Central European Summer Time (CEST), sometimes referred to as Central European Daylight Time (CEDT), is the standard clock time observed during the period of summer daylight-saving in those European countries which observe Central European Time (CET; UTC+01:00) during the other part of the year. It corresponds to UTC+02:00, which makes it the same as Eastern European Time, Central Africa Time, South African Standard Time, Egypt Standard Time and Kaliningrad Time in Russia.
Other names which have been applied to Central European Summer Time are Middle European Summer Time (MEST), Central European Daylight Saving Time (CEDT), and Bravo Time (after the second letter of the NATO phonetic alphabet).
Period of observationEdit
Since 1996, European Summer Time has been observed between 01:00 UTC (02:00 CET and 03:00 CEST) on the last Sunday of March, and 01:00 UTC on the last Sunday of October; previously the rules were not uniform across the European Union.
There were proposals to abandon summer time in Europe from 2021, possibly by moving winter time up by an hour and keeping that time through the year.
The following countries and territories regularly use Central European Summer Time:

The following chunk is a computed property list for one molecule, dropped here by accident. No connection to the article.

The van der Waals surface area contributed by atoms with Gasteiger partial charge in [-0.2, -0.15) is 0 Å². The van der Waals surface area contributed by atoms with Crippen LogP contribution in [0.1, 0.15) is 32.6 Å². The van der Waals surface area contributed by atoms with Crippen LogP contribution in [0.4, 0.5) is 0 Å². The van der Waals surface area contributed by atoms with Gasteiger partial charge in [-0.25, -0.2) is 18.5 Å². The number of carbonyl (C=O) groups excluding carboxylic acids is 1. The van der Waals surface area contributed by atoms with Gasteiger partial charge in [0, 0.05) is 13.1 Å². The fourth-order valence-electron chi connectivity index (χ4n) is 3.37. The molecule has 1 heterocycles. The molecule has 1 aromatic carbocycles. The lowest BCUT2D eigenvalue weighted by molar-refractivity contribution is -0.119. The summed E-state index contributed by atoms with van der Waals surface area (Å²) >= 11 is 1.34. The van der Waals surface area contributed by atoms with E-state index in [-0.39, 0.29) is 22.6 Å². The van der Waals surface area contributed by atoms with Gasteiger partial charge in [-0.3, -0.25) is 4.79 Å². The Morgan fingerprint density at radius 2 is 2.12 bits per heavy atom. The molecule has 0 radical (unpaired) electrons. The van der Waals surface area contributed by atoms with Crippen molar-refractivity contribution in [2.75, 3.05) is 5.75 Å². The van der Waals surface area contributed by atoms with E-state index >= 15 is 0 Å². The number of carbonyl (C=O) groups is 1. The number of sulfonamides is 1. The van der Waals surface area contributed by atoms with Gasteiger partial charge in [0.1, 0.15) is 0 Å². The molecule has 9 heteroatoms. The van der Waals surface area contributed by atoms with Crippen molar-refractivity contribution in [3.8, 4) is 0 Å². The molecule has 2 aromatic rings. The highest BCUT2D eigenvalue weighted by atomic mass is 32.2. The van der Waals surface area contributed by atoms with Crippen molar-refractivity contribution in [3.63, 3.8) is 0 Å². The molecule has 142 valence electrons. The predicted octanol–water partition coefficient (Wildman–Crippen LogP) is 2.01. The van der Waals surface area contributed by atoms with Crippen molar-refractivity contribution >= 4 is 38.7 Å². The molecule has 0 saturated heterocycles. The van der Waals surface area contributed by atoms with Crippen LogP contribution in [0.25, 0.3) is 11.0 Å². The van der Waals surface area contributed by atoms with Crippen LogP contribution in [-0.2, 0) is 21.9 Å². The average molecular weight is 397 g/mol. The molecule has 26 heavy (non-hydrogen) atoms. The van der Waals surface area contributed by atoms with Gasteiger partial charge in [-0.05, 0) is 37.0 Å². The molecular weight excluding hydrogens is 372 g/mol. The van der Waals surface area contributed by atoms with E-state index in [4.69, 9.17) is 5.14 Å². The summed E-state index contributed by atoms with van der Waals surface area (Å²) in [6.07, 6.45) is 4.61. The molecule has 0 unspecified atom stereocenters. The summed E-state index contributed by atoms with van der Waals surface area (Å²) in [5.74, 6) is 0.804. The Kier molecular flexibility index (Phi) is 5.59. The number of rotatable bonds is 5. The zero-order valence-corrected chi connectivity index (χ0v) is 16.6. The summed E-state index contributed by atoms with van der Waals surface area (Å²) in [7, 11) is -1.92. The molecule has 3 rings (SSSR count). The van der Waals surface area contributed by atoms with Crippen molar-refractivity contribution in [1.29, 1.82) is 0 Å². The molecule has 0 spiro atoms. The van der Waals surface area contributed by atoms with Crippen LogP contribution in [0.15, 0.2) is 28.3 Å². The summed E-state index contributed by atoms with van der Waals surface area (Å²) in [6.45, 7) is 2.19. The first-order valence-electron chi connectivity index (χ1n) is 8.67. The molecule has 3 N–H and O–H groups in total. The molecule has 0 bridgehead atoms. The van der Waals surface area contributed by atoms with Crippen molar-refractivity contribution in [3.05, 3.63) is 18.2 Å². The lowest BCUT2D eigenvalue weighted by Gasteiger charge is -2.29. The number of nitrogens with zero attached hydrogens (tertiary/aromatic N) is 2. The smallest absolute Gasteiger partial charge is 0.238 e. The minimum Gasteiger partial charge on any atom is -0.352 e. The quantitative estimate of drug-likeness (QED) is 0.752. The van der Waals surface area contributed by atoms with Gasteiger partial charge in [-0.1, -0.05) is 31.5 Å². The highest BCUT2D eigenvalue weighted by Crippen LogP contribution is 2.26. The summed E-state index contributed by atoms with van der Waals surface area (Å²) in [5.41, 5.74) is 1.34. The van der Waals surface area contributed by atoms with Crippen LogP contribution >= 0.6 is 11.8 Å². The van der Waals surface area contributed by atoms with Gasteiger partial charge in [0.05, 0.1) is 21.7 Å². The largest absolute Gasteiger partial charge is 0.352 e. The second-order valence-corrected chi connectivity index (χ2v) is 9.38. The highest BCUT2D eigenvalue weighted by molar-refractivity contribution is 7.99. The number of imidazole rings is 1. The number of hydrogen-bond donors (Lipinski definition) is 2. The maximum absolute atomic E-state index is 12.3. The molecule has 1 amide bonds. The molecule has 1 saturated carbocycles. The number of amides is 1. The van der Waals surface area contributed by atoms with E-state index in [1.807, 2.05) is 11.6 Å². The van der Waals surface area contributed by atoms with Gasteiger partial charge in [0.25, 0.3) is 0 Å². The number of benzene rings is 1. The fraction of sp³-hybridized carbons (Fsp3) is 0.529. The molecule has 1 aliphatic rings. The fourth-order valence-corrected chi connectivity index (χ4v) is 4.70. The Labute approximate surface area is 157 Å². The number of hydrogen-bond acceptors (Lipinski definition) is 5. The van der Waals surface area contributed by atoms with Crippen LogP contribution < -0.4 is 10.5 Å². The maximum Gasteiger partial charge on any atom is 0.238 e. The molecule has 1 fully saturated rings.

- Albania, since 1974
- Andorra, since 1985
- Austria, since 1980
- Belgium, since 1980
- Bosnia and Herzegovina, since 1983 when part of Yugoslavia
- Croatia, since 1983 when part of Yugoslavia
- Czech Republic, since 1979 when part of Czechoslovakia
- Denmark (metropolitan), since 1980
- France (metropolitan), since 1976
- Germany, since 1980
- Gibraltar, since 1982
- Hungary, since 1980
- Italy, since 1968
- Kosovo, since 1983 when part of Yugoslavia
- Liechtenstein, since 1981
- Luxembourg, since 1981
- Malta, since 1974
- Monaco, since 1976
- Montenegro, since 1983 when part of Yugoslavia
- Netherlands, since 1977
- North Macedonia, since 1983 when part of Yugoslavia
- Norway, since 1980
- Poland, since 1977
- San Marino, since 1966
- Serbia, since 1983 when part of Yugoslavia
- Slovakia, since 1979 when part of Czechoslovakia
- Slovenia, since 1983 when part of Yugoslavia
- Spain, since 1974 (except Canary Islands, which instead apply Western European Summer Time)
- Sweden, since 1980
- Switzerland, since 1981
- Vatican City, since 1966
The following countries have also used Central European Summer Time in the past:
- ^ "CEST time now". 24timezones.com. Retrieved 2018-07-20.
- ^ "Time zone names- Middle European Daylight, Middle European Summer, Mitteieuropaische Sommerzeit (german)". www.worldtimezone.com. Retrieved 2018-07-20.
- ^ "CEDT - Central European Daylight Time: Current local time". Time Difference. Retrieved 2018-07-20.
- ^ "B – Bravo Time Zone (Time Zone Abbreviation)". www.timeanddate.com. Retrieved 2018-07-20.
- ^ Joseph Myers (2009-07-17). "History of legal time in Britain". Retrieved 2009-10-11.
- ^ Boffey, Daniel (26 March 2019). "European parliament votes to scrap daylight saving time from 2021". The Guardian.
- ^ "CEST – Central European Summer Time (Time Zone Abbreviation)". www.timeanddate.com. Retrieved 2018-07-20.